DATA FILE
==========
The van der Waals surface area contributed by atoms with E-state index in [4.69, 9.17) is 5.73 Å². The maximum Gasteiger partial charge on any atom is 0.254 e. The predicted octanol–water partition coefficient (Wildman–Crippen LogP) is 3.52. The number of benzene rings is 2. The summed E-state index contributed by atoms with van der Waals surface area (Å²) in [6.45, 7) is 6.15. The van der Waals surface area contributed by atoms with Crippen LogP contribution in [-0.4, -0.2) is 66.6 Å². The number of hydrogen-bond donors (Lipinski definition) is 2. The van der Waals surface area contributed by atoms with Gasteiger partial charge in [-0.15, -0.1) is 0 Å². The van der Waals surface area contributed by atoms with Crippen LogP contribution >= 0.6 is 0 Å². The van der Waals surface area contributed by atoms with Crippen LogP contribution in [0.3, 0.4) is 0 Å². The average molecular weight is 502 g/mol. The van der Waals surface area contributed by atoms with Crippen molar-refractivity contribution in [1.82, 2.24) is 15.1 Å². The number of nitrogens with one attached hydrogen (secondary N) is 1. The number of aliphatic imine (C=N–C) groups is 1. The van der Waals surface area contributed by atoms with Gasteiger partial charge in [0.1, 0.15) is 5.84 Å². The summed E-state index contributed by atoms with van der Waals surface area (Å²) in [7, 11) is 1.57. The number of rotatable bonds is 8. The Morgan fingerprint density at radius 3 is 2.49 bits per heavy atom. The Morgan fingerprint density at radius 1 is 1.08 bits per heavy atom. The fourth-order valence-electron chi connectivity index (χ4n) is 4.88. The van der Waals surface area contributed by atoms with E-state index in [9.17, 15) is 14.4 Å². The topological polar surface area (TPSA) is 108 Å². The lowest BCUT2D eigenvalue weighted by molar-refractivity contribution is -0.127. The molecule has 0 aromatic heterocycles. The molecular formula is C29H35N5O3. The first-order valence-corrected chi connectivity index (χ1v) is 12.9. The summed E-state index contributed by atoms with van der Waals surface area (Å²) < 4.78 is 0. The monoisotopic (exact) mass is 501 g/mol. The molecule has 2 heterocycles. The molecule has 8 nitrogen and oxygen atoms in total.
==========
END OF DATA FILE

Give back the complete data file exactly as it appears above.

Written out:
The van der Waals surface area contributed by atoms with E-state index in [4.69, 9.17) is 5.73 Å². The maximum Gasteiger partial charge on any atom is 0.254 e. The predicted octanol–water partition coefficient (Wildman–Crippen LogP) is 3.52. The number of benzene rings is 2. The summed E-state index contributed by atoms with van der Waals surface area (Å²) in [6.45, 7) is 6.15. The van der Waals surface area contributed by atoms with Crippen LogP contribution in [-0.4, -0.2) is 66.6 Å². The number of hydrogen-bond donors (Lipinski definition) is 2. The van der Waals surface area contributed by atoms with Gasteiger partial charge in [-0.15, -0.1) is 0 Å². The van der Waals surface area contributed by atoms with Crippen LogP contribution >= 0.6 is 0 Å². The van der Waals surface area contributed by atoms with Crippen LogP contribution in [0.3, 0.4) is 0 Å². The average molecular weight is 502 g/mol. The van der Waals surface area contributed by atoms with Crippen molar-refractivity contribution in [1.82, 2.24) is 15.1 Å². The number of nitrogens with one attached hydrogen (secondary N) is 1. The number of aliphatic imine (C=N–C) groups is 1. The van der Waals surface area contributed by atoms with Gasteiger partial charge in [0.1, 0.15) is 5.84 Å². The summed E-state index contributed by atoms with van der Waals surface area (Å²) in [7, 11) is 1.57. The number of rotatable bonds is 8. The Morgan fingerprint density at radius 3 is 2.49 bits per heavy atom. The Morgan fingerprint density at radius 1 is 1.08 bits per heavy atom. The fourth-order valence-electron chi connectivity index (χ4n) is 4.88. The van der Waals surface area contributed by atoms with E-state index in [9.17, 15) is 14.4 Å². The topological polar surface area (TPSA) is 108 Å². The lowest BCUT2D eigenvalue weighted by molar-refractivity contribution is -0.127. The molecule has 0 aromatic heterocycles. The molecular formula is C29H35N5O3. The first-order valence-corrected chi connectivity index (χ1v) is 12.9. The summed E-state index contributed by atoms with van der Waals surface area (Å²) < 4.78 is 0. The monoisotopic (exact) mass is 501 g/mol. The molecule has 2 heterocycles. The molecule has 8 nitrogen and oxygen atoms in total.